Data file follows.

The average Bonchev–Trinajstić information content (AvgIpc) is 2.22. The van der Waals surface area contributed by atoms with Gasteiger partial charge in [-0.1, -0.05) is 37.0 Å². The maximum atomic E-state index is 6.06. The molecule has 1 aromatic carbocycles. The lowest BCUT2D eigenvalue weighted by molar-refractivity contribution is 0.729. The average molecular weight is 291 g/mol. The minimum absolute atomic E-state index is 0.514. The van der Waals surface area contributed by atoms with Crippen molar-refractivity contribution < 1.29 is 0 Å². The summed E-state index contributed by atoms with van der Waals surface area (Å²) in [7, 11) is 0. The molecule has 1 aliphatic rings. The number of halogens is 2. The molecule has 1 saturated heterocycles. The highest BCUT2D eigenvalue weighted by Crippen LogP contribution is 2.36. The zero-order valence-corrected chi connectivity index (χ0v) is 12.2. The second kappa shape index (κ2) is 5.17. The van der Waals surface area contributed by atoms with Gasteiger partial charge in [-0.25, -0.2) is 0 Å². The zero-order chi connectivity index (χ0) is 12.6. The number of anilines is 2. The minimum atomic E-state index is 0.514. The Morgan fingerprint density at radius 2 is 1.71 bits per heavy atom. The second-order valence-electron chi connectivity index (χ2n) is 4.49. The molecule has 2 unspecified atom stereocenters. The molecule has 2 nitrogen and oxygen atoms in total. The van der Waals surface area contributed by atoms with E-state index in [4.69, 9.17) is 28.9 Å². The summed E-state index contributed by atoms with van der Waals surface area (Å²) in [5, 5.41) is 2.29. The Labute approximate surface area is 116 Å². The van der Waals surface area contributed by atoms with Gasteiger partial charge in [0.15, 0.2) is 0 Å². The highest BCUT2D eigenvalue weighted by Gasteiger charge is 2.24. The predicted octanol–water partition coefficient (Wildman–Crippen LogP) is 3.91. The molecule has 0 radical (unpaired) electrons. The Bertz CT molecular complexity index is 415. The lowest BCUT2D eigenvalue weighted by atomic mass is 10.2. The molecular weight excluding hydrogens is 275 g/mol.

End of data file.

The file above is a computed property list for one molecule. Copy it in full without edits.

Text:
The average Bonchev–Trinajstić information content (AvgIpc) is 2.22. The van der Waals surface area contributed by atoms with Gasteiger partial charge in [-0.1, -0.05) is 37.0 Å². The maximum atomic E-state index is 6.06. The molecule has 1 aromatic carbocycles. The lowest BCUT2D eigenvalue weighted by molar-refractivity contribution is 0.729. The average molecular weight is 291 g/mol. The minimum absolute atomic E-state index is 0.514. The van der Waals surface area contributed by atoms with Crippen molar-refractivity contribution < 1.29 is 0 Å². The summed E-state index contributed by atoms with van der Waals surface area (Å²) in [7, 11) is 0. The molecule has 1 aliphatic rings. The number of halogens is 2. The molecule has 1 saturated heterocycles. The highest BCUT2D eigenvalue weighted by Crippen LogP contribution is 2.36. The zero-order valence-corrected chi connectivity index (χ0v) is 12.2. The second kappa shape index (κ2) is 5.17. The van der Waals surface area contributed by atoms with Gasteiger partial charge in [-0.25, -0.2) is 0 Å². The zero-order chi connectivity index (χ0) is 12.6. The number of anilines is 2. The minimum atomic E-state index is 0.514. The Morgan fingerprint density at radius 2 is 1.71 bits per heavy atom. The second-order valence-electron chi connectivity index (χ2n) is 4.49. The molecule has 2 unspecified atom stereocenters. The molecule has 2 nitrogen and oxygen atoms in total. The van der Waals surface area contributed by atoms with E-state index in [4.69, 9.17) is 28.9 Å². The summed E-state index contributed by atoms with van der Waals surface area (Å²) in [5, 5.41) is 2.29. The Labute approximate surface area is 116 Å². The van der Waals surface area contributed by atoms with Gasteiger partial charge in [0.15, 0.2) is 0 Å². The highest BCUT2D eigenvalue weighted by Gasteiger charge is 2.24. The predicted octanol–water partition coefficient (Wildman–Crippen LogP) is 3.91. The molecule has 0 radical (unpaired) electrons. The Bertz CT molecular complexity index is 415. The lowest BCUT2D eigenvalue weighted by atomic mass is 10.2. The molecular weight excluding hydrogens is 275 g/mol.